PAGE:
The second step is getting acquainted with a couple of platforms like LinkedIn and Twitter. After joining them and establishing suitable profiles, the next action is to create engaging content—topics of compelling interest to the adviser’s core audiences—that includes tips, guidelines and actionable ideas. Then post such content on the adviser’s website and concurrently proceed to “push” it via established social media accounts. Ultimately, your social media engagement should seek to achieve two key strategic goals: 1) engage your audience prompting it to share your expertise and guidance; and 2) direct traffic to your website.

How Can I Handle Compliance?
Traditionally, compliance is advisers’ major deterrent to social media. Often, this is due mainly to their lack of understanding on how to meet social media compliance requirements. Prior to launching into social media interaction, it is crucial that an adviser attains a good understanding of FINRA’s rules governing communication and specifically how they regulate social media activities. FINRA’s guidance, articles, podcasts and videos on this topic abound and are easily found on the Internet. To shield themselves and their firms from legal consequence arising from bad social media interaction, advisers must establish a social media policy—that includes archiving procedures and guidelines—and if needed, seek appropriate legal counsel.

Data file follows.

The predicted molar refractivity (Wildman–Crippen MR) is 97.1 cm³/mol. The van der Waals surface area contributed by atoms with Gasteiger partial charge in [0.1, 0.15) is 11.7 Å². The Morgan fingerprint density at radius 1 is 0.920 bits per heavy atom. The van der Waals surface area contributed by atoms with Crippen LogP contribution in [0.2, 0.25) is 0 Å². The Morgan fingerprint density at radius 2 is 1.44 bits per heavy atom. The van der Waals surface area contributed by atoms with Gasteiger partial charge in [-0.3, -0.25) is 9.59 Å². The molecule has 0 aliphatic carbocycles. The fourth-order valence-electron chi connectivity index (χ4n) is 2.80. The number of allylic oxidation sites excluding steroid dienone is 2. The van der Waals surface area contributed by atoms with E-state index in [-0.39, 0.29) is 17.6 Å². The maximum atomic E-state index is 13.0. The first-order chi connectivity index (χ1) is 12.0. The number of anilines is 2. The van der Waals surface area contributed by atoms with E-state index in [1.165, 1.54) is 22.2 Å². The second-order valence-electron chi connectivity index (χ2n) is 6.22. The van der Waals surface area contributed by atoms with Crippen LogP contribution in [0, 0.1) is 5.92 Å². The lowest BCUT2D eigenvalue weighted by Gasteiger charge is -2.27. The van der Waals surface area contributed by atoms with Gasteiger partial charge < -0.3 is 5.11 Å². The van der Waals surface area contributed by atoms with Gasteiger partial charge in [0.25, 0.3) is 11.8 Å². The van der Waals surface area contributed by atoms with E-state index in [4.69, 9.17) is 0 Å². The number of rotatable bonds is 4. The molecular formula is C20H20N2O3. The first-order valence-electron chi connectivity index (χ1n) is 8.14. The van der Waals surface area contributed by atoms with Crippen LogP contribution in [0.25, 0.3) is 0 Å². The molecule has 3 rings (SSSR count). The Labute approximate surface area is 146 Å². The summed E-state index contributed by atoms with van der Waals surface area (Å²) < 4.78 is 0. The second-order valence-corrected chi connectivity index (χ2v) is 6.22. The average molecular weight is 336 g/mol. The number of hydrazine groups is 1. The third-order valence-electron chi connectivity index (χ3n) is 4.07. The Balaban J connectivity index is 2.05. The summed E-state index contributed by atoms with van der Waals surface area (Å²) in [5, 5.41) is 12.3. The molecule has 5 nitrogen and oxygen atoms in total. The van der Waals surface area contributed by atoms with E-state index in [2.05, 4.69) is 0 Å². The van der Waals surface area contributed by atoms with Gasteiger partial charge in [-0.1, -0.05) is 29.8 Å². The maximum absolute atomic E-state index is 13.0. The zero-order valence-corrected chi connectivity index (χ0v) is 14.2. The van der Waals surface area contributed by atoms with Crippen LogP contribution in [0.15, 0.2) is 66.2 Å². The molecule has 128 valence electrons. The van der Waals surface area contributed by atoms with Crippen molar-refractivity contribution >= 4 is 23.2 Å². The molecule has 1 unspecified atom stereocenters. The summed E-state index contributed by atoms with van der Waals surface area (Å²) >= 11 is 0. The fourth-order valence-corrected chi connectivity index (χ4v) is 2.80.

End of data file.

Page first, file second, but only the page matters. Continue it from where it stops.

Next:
With social media, like with any other type of marketing communication effort, advisers must pay utmost attention that any post, comment, tweet is FINRA compliant. For example, a post or tweet in which an adviser may support a specific stock or bond could represents a “recommendation.” As such, it could be consequently treated as a breach of FINRA’s suitability rule and bear legal consequences for both the adviser and her firm.

Claudio PannunzioClaudio O. Pannunzio
President and Founder
i-Impact Group
Greenwich, Conn.

 

Editor’s Note: Other FPA social media-related content that may be of interest to you include:


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Social Media Strategies of High-Growth Firms